Global Investing

UK investors warm to European stocks

British investors are warming up to European equities, with the highest level of positive or rather positive views of the troubled bloc’s stocks in a year, an online survey by Baring Asset Management shows:

The biggest rise in sentiment was seen towards European equities, with over half (53%) of respondents saying they were now either ‘quite’ or ‘very’ favourable, up from 42% in the last survey and the most favourable they have been towards the European equity sector for a year.

UK investors remain more positive on stocks from emerging markets, the United States and Asia ex-Japan, but with ratings down from the previous poll three months ago, and UK equities are also viewed more favourably. The poll answered by just over 100 respondents between Aug 22-Sept 19 shows the euro zone crisis is still considered the biggest global economic challenge.

Rod Aldridge, Head of UK Retail Distribution at Barings, says:

It seems that while the majority of advisers remain deeply concerned over the euro zone debt crisis, some are sensing opportunities in what is a critical time in the evolution of the euro zone and the political and monetary efforts to support the bloc.

Contemplating Italian debt restructuring

This week’s evaporation of confidence in the euro zone’s biggest government debt market — Italy’s 1.6 trillion euros of bonds and bills and the world’s third biggest — has opened a Pandora’s Box that may now force  investors to consider the possibility of a mega sovereign debt default or writedown and, or maybe as a result of,  a euro zone collapse.

Given the dynamics and politics of the euro zone, this is a chicken-or-egg situation where it’s not clear which would necessarily come first. Greece has already shown it’s possible for a “voluntary” creditor writedown of  the country’s debts to the tune of 50 percent without — immediately at least — a euro exit. On the other hand, leaving the euro and absorbing a maxi devaluation of a newly-minted domestic currency would instantly render most country’s euro-denominated debts unpayable in full.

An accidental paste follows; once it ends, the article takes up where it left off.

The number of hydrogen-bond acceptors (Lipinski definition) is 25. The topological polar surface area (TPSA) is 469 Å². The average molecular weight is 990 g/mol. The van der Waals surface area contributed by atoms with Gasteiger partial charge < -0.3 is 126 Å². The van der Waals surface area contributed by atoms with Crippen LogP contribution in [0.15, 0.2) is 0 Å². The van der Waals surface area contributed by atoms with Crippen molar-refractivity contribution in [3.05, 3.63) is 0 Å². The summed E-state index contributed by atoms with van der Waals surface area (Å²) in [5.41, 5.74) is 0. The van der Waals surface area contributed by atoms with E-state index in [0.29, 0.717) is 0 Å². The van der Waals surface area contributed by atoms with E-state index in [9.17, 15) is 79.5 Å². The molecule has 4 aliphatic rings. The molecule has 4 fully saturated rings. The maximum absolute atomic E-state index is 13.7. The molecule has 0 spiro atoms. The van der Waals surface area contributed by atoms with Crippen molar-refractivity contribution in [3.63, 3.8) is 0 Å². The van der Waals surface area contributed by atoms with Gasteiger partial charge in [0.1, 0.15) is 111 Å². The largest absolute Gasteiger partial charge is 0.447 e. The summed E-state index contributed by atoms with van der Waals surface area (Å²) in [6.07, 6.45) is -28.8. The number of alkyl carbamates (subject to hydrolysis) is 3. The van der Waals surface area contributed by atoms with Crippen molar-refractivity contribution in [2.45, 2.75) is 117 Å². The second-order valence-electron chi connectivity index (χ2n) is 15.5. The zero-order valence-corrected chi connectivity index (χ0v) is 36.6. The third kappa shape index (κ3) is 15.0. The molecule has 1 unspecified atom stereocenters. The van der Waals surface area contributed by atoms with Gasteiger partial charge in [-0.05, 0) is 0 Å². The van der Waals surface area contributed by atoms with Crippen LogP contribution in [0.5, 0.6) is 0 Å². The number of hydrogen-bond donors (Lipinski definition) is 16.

But if a mega government default is now a realistic risk, the numbers on the “ifs” and “buts” are being being crunched.

Irish SWF: Died Nov 2010 aged 9

National Pensions Reserve Fund, born April 2001, died November 28th, 2010; survived by a sister, Nama.

 Irish Times wrote today an obituary for Ireland’s sovereign wealth fund NPRF, which was originally set up at the start of the last decade to plug future pension shortfalls.

 AUSTRIA/

But it never lived to fill this purpose. The 25-billion euro NPRF, which boasts its membership to the world’s elite SWF club, has died a sudden death although it has been suffering a capital haemorrhage last year, when the government amended the rule and used 7 billion euros to recapitalise its battered banks. The grim fate of NPRF also raised concerns about the viability of long-term capital: after all, sovereign wealth funds were billed as a provider of global financial stability as they invest in risky assets in the long-term.

from MacroScope:

Germany 1919, Greece 2010

Greece's decision to ask for help from its European Union partners and the International Monetary Fund has triggered a new wave of notes on where the country's debt crisis stands and what will happen next. For the most part, they have managed to avoid groan-inducing headlines referencing marathons, tragedies, Hellas having no fury or even Big Fat Greek Defaults.

Perhaps this is because the latest reports are pointed. They focus on the need to solve the Greek debt crisis before it spreads to bring down others and even shake Europe's monetary framework loose.

Barclays Capital reckons the 45 billion euros or so of aid Greece is being promised is a drop in the bucket and that twice that will be needed in a multi-year package. JPMorgan Asset Management, meanwhile, says that to bring its 130 percent debt to GDP ratio under control Greece will need the largest three-year fiscal adjustment in recent history.